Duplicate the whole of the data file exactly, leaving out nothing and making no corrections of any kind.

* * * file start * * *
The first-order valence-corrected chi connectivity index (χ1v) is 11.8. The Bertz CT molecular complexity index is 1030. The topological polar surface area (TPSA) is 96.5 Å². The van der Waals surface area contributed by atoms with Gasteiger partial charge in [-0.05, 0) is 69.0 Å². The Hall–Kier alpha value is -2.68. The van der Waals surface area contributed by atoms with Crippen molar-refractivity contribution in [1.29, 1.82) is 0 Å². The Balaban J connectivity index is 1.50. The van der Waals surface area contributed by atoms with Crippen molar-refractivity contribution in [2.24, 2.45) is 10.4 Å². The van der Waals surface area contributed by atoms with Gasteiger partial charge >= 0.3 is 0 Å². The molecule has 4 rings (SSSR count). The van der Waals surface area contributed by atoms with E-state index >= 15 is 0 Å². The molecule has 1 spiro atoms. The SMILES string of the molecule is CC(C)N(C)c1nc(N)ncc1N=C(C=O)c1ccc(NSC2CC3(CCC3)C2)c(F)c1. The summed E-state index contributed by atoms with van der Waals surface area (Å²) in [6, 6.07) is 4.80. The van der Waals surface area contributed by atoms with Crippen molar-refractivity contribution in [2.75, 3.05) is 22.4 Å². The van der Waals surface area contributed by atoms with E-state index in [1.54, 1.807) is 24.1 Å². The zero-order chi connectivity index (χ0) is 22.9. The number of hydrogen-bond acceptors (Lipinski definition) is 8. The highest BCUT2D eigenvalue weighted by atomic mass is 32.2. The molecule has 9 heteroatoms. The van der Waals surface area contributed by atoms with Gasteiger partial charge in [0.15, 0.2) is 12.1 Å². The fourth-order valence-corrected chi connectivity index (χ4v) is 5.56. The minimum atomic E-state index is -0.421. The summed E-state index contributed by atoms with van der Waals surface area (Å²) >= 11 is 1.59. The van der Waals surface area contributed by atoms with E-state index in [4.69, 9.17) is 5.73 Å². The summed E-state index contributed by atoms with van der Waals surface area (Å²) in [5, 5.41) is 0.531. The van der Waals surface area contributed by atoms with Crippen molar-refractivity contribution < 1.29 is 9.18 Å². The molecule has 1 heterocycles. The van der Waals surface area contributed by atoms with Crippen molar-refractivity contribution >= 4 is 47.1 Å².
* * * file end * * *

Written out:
The first-order valence-corrected chi connectivity index (χ1v) is 11.8. The Bertz CT molecular complexity index is 1030. The topological polar surface area (TPSA) is 96.5 Å². The van der Waals surface area contributed by atoms with Gasteiger partial charge in [-0.05, 0) is 69.0 Å². The Hall–Kier alpha value is -2.68. The van der Waals surface area contributed by atoms with Crippen molar-refractivity contribution in [1.29, 1.82) is 0 Å². The Balaban J connectivity index is 1.50. The van der Waals surface area contributed by atoms with Crippen molar-refractivity contribution in [2.24, 2.45) is 10.4 Å². The van der Waals surface area contributed by atoms with Gasteiger partial charge >= 0.3 is 0 Å². The molecule has 4 rings (SSSR count). The van der Waals surface area contributed by atoms with E-state index >= 15 is 0 Å². The molecule has 1 spiro atoms. The SMILES string of the molecule is CC(C)N(C)c1nc(N)ncc1N=C(C=O)c1ccc(NSC2CC3(CCC3)C2)c(F)c1. The summed E-state index contributed by atoms with van der Waals surface area (Å²) in [6, 6.07) is 4.80. The van der Waals surface area contributed by atoms with Crippen molar-refractivity contribution in [2.75, 3.05) is 22.4 Å². The van der Waals surface area contributed by atoms with E-state index in [1.54, 1.807) is 24.1 Å². The zero-order chi connectivity index (χ0) is 22.9. The number of hydrogen-bond acceptors (Lipinski definition) is 8. The highest BCUT2D eigenvalue weighted by atomic mass is 32.2. The molecule has 9 heteroatoms. The van der Waals surface area contributed by atoms with Gasteiger partial charge in [0.15, 0.2) is 12.1 Å². The fourth-order valence-corrected chi connectivity index (χ4v) is 5.56. The minimum atomic E-state index is -0.421. The summed E-state index contributed by atoms with van der Waals surface area (Å²) >= 11 is 1.59. The van der Waals surface area contributed by atoms with E-state index in [4.69, 9.17) is 5.73 Å². The summed E-state index contributed by atoms with van der Waals surface area (Å²) in [5, 5.41) is 0.531. The van der Waals surface area contributed by atoms with Crippen molar-refractivity contribution < 1.29 is 9.18 Å². The molecule has 1 heterocycles. The van der Waals surface area contributed by atoms with Crippen molar-refractivity contribution >= 4 is 47.1 Å².